Two California men have been charged with plotting to attack the Democratic Party headquarters in Sacramento with explosives after last year’s presidential election.
In Sacramento, John L. The men were charged Thursday in San Francisco federal court with conspiracy to destroy a building affecting interstate commerce and other related crimes as part of a plan to attack the Burton Democratic headquarters.
According to court documents, Ian Rogers, 45, of Napa and Jarrod Copeland, 37, of Vallejo, plotted a series of “specific, elaborate and serious” plans to attack Democrats with incendiary devices after the 2020 presidential election. Started composing. The men also attempted to garner support from militia groups in the hope that their attack would spark a movement to overthrow the government.
The allegations come as officials were alerted to possible political violence following the January 6 invasion of Capitol Hill by supporters of then-President Donald Trump, who sought to block authentication of Joe Biden’s victory in the presidential election. was.
“Do you think there’s something wrong with me, how excited am I to attack the Democrats?” Rogers asked Copeland on a messaging app last December.
Copeland, who was arrested Wednesday, later told police that he did not take Rogers’ statement seriously and was only listening to him “blow off steam.”
But court records indicate that Copeland encouraged discussions about Rogers’ violence with messages saying he would take action to keep Trump in office.
“If we see [Trump] Can’t win we strike,” Copeland said in a message. “If they don’t listen to Trump they will listen to us.”
Officials said Copeland also contacted the Proud Boys and Three Percentors, two extreme anti-government militia groups, and attempted to recruit individuals to join their plot in late December.
Court records state that Copeland joined the military in 2013, but was twice arrested for exile and was discharged in 2016 in lieu of a court martial. He then joined the Three Percentors and later became an officer within the militia group, court records say.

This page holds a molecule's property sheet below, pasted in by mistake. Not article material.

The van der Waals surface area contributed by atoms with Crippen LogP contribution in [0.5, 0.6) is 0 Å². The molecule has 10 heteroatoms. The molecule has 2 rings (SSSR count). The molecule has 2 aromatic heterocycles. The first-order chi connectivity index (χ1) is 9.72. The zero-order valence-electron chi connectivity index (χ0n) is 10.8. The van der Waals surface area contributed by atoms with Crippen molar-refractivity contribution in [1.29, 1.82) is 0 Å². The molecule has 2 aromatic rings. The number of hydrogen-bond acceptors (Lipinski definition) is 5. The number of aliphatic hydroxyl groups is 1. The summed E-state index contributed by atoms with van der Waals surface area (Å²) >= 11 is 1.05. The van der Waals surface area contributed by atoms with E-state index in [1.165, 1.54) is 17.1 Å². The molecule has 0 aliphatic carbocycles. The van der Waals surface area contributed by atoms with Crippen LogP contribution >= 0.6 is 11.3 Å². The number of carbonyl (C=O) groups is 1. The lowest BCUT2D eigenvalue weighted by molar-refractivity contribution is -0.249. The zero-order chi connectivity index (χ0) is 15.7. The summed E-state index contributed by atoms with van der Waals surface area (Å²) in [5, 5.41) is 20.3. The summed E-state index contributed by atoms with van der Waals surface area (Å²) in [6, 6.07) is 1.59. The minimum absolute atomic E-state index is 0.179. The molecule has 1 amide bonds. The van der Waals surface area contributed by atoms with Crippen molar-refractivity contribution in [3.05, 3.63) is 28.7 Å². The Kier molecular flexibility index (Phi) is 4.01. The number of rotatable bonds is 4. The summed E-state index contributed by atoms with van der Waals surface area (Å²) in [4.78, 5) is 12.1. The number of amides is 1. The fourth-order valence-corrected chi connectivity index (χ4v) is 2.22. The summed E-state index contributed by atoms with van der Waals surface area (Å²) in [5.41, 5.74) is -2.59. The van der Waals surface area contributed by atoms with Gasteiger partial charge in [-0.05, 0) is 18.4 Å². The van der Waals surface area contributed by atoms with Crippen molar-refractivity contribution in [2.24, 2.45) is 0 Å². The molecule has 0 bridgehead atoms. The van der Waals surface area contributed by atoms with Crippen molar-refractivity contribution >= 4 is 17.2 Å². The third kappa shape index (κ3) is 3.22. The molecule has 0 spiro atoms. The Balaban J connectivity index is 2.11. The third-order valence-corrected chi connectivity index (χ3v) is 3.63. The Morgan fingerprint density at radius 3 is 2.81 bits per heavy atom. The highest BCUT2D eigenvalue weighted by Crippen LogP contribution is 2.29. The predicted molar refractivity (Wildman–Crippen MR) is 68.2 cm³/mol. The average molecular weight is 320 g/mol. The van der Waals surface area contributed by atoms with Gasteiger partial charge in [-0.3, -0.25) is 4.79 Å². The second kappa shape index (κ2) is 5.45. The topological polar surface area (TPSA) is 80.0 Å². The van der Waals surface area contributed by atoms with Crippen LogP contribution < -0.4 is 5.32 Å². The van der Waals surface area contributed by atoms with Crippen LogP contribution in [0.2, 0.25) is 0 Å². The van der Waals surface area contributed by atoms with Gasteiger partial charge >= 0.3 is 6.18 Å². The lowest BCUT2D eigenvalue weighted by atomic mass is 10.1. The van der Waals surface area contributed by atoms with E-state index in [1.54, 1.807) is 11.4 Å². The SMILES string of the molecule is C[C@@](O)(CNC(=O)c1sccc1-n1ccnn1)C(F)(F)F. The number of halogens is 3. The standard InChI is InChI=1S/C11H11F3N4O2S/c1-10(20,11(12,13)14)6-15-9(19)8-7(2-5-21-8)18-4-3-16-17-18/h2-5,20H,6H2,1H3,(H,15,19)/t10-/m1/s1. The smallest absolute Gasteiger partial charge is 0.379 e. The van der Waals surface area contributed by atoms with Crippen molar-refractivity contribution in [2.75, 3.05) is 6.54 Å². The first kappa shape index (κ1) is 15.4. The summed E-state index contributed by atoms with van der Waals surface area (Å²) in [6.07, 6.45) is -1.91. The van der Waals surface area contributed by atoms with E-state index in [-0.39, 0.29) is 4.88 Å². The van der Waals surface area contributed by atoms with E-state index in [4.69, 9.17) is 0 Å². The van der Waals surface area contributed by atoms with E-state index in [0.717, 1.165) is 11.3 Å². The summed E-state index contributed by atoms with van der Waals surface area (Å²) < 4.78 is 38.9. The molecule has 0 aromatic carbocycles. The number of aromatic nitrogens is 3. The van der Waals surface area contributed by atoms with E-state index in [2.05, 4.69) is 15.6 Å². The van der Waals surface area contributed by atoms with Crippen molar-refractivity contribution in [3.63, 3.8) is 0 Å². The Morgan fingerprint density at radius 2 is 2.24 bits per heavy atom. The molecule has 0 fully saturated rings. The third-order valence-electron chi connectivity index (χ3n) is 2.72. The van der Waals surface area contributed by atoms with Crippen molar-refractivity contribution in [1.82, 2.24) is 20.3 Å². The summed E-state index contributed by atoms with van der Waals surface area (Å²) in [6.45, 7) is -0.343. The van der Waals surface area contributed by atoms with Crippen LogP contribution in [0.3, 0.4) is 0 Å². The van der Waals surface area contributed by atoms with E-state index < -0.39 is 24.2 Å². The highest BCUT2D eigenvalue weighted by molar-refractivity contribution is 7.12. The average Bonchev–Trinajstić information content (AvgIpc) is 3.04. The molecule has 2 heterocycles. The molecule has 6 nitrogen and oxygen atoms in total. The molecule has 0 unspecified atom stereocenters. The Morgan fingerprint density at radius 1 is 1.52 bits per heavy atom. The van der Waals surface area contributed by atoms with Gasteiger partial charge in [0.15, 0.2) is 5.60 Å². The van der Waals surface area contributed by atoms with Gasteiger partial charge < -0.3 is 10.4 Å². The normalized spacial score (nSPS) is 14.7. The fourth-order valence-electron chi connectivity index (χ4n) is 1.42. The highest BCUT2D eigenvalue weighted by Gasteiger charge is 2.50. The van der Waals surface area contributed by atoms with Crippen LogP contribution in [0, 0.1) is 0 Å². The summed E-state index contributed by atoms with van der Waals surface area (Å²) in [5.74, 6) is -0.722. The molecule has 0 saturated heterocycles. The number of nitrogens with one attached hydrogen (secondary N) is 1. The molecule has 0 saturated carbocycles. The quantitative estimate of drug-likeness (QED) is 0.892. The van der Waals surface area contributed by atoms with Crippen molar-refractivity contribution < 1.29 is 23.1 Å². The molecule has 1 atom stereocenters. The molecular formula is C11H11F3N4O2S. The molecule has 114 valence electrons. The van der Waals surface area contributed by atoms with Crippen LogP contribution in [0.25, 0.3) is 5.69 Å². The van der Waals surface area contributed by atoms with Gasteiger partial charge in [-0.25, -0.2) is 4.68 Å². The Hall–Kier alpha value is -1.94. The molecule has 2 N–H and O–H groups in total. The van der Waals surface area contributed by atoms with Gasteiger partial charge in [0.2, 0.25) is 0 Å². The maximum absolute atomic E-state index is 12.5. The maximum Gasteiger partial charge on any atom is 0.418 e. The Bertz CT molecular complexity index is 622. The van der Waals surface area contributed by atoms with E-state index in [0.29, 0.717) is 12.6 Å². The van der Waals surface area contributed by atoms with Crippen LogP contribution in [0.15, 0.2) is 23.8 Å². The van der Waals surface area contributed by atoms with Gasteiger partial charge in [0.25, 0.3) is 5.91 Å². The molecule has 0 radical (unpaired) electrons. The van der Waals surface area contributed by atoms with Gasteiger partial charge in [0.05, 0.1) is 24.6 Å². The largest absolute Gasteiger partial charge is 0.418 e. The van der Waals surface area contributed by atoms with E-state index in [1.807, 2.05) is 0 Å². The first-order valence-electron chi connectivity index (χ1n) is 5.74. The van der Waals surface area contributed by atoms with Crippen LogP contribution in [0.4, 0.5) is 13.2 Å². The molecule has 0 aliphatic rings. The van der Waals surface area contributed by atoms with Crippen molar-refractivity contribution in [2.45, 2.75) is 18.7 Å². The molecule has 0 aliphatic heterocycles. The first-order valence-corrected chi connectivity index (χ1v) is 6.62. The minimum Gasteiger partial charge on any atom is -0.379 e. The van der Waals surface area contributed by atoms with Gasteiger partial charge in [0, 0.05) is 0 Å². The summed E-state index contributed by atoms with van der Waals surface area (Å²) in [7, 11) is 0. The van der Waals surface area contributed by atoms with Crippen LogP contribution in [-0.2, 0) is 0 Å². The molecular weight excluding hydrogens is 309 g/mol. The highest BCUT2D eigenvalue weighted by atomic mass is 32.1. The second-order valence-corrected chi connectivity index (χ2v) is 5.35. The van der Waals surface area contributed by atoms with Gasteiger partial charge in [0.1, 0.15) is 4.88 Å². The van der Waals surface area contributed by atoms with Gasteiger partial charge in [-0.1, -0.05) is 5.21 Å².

According to the allegations, after the election results were certified on January 6, the two men continued to discuss violent attacks on Democrats. Prosecutors alleged that the rebellion at the Capitol had inspired them, citing Copeland’s upbeat messages that day that fantasized about the violence.
“Revolution,” “revolution,” “revolution,” Copeland said of the rebellion. “I’m f—— juicy!!!!!”
Another of his messages said, “Damn I wanna roll in a ready-made pouch,” said another of his messages, referring to Sacramento and its military-style tactical gear and weapons.
The Democratic headquarters in Sacramento was chosen as their first target to be attacked with explosive devices, and the two men discussed attacking the Twitter and Facebook headquarters, prosecutors alleged.
“The head must be taken,” said Copeland. “I don’t like to think that but I think we have to die for what we believe in.”
Rogers was arrested on January 15 for possessing five pipe bombs and remains in state custody in Napa County on multiple weapons charges. According to a criminal complaint, officers seized about 50 firearms and about 15,000 rounds of ammunition from his home and business, in addition to pipe bombs.
Materials used to make destructive equipment were also found in his business, including black powder, pipes and end caps and several manuals, such as “The Anarchist Cookbook,” “US Army Improvised Munition Handbook” and “Homemade C-4: A Recipe”. for survival,” the complaint said.
Authorities also reported the discovery of a sticker on the window of Rogers’s vehicle, commonly used by three percentiles.
The day after Rogers’ arrest, Copeland erases all previous communications with Rogers for fear of being traced.
Court records also allege that Copeland abused anabolic steroids, noting her $1,200 purchase of steroids in December and the seizure of steroids from her home in January.
“That danger to anyone who opposes political views is clear,” the court record said.
According to the Justice Department, if convicted, the two men could face up to 20 years in prison, three years of supervised release, and a $250,000 fine for conspiracy.
Rogers also faces a maximum sentence of 10 years in prison for his extra-arms charge, and Copeland faces a maximum of 20 years in prison for the evidence charge.
Rogers’ attorney declined CNBC’s request for comment, and Copeland’s attorney could not be contacted for comment.
US Attorney Stephanie M. Hinds said, “Bombing your alleged political opponents is illegal and does not nurture the open and vigorous debate that builds and supports our constitutional democracy.” “The allegations in the indictment describe abhorrent conduct. Investigating and prosecuting those who choose violence over discussion is as important as what we do to protect our free society.”
California Democratic Party chairman Rusty Hicks called their alleged plot “extremely disturbing.”
“We are relieved to learn that the plot was unsuccessful, the individuals believed to be responsible are in custody, and our staff and volunteers are safe,” Hicks said in a statement Thursday. “Nevertheless, it points to a broader issue of violent extremism that is very common in today’s political discourse.”
— CNBC’s Dan Mangan and Amanda Macias contributed to this report.